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Urinary tract infections in elderly patients at a tertiary-care hosptial in Hungary: a 10-year study on their epidemiology and antibiotic resistance based on the WHO AWaRe classification
* 1, 2 , 3 , 3 , 3, 4
1  Department of Pharmacodynamics and Biopharmacy, Faculty of Pharmacy, University of Szeged
2  Institute of Medical Microbiology, Faculty of Medicine, Semmelweis University
3  Institute of Clinical Microbiology, Faculty of Medicine, University of Szeged
4  Department of Medical Microbiology and Immunobiology, Faculty of Medicine, University of Szeged

https://doi.org/10.3390/ECA2021-09745 (registering DOI)
Abstract:

The ageing of the population – especially in developed countries – has brought on many societal challenges and has significantly contributed to the burden on healthcare infrastructures worldwide. Urinary tract infections (UTIs) are the third most common infections in humans, representing an important factor of morbidity, both among outpatients and hospitalized patients. The elderly are at a higher risk of developing UTIs, both due to anatomical and physiological changes, lifestyle factors, immobility and the frequent use of urinary catherers. A retrospective observational study was performed at a 1820-bed primary- and tertiary-care teaching hospital (University of Szeged) regarding the epidemiology and resistance of UTIs in patients aged ≥65 years. Identification of the isolates was carried out using VITEK 2 ID/AST and MALDI-TOF MS. Antibiotic resistance in these isolates was assessed based on the WHO AWaRe (Access, Watch, Reserve) classification of antimicrobials. During the 10-year study period, n=4214 (421.4±118.7/year) and n=4952 (495.2±274.6) laboratory-confirmed UTIs were recorded in inpatients and outpatients, respectively. The patients presented with the following demographic characteristics: a. outpatients: median age: 75 years (65-96), 39.7% male; b. inpatients: median age: 76 years (65-98), 71.3% male. The causative agents showed differentiation among inpatients and outpatients: Escherichia coli (25.7% vs. 48.1%; p=0.001), Enterococcus spp. (21.5% vs. 20.2%; p>0.05), Klebsiella spp. (16.3% vs. 16.2%; p>0.05), Pseudomonas spp. (13.4% vs. 4.4%; p=0.001); Proteus-Providencia-Morganella group (11.1% vs. 4.6%; p=0.001); Candida spp. (5.9% vs. 0.5%; p=0.001); Citrobacter-Enterobacter-Serratia group (2.9% vs. 1.8%; p<0.05). Significant differences were observed in the resistance rates among inpatient and outpatient isolates for many Access and Watch antibiotics; in addition, resistance rates were higher in these UTI pathogens, compared to the previously recorded rates in the region. Continuous surveillance of resistance rates in bacteria affecting vulnerable patient populations is needed for antimicrobial stewardship and to the ensure the selection of appropriate therapy in these patients.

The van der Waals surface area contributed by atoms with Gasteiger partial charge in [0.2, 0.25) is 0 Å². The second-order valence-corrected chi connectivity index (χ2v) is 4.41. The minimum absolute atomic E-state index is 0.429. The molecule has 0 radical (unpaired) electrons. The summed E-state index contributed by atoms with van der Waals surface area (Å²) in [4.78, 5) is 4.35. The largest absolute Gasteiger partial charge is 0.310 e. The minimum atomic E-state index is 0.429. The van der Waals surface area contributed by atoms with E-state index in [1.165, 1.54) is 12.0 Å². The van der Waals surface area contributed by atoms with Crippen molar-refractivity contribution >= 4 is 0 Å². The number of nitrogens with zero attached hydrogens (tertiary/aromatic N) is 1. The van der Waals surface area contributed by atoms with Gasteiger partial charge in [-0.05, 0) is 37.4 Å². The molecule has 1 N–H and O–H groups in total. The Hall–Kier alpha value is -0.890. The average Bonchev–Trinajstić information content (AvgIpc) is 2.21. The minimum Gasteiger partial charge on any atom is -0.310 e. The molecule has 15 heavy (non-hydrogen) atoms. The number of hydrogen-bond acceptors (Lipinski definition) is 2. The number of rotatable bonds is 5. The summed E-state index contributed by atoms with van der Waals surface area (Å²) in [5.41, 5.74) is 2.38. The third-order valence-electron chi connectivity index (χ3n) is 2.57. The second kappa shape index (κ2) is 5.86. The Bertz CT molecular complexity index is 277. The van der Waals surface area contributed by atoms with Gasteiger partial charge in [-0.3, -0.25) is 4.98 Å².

Keywords: elderly; ageing; urinary tract infection; epidemiology; AWaRe; antibiotic; stewardship
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